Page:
In recent years, the European Union has come to view cyber security, and in particular, cyber crime as one of the most relevant challenges to the completion of its Area of Freedom, Security and Justice. Given European societies’ increased reliance on borderless and decentralized information technologies, this sector of activity has been identified as an easy target for actors such as organised criminals, hacktivists or terrorist networks. Such analysis has been accompanied by EU calls to step up the fight against unlawful online activities, namely through increased cooperation among law enforcement authorities (both national and extra- communitarian), the approximation of legislations, and public- private partnerships. Although EU initiatives in this field have, so far, been characterized by a lack of interconnection and an integrated strategy, there has been, since the mid- 2000s, an attempt to develop a more cohesive and coordinated policy. An important part of this policy is connected to the activities of Europol, which have come to assume a central role in the coordination of intelligence gathering and analysis of cyber crime. The European Cybercrime Center (EC3), which will become operational within Europol in January 2013, is regarded, in particular, as a focal point of the EU’s fight against this phenomenon. Bearing this background in mind, the present article wishes to understand the role of Europol in the development of a European policy to counter the illegal use of the internet. The article proposes to reach this objective by analyzing, through the theoretical lenses of experimental governance, the evolution of this agency’s activities in the area of cyber crime and cyber security, its positioning as an expert in the field, and the consequences for the way this policy is currently developing and is expected to develop in the near future.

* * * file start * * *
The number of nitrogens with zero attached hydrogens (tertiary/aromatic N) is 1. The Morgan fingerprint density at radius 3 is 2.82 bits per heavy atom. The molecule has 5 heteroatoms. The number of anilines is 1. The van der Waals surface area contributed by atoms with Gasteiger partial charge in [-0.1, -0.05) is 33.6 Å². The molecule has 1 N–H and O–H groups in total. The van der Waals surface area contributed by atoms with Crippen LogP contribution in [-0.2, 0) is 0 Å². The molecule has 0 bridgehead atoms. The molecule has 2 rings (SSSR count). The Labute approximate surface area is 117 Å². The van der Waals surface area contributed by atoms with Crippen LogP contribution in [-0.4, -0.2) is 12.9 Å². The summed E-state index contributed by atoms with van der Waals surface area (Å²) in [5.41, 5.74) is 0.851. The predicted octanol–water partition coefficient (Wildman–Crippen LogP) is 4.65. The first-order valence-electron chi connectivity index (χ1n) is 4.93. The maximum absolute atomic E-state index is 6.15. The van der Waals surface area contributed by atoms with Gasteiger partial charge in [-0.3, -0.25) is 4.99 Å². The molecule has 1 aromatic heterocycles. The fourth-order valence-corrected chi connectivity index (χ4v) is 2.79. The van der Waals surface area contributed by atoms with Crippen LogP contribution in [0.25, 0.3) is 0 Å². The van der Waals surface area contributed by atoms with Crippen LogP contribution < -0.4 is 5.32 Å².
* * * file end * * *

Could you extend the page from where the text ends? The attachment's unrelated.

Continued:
|European Union Studies Association
|Published - 2014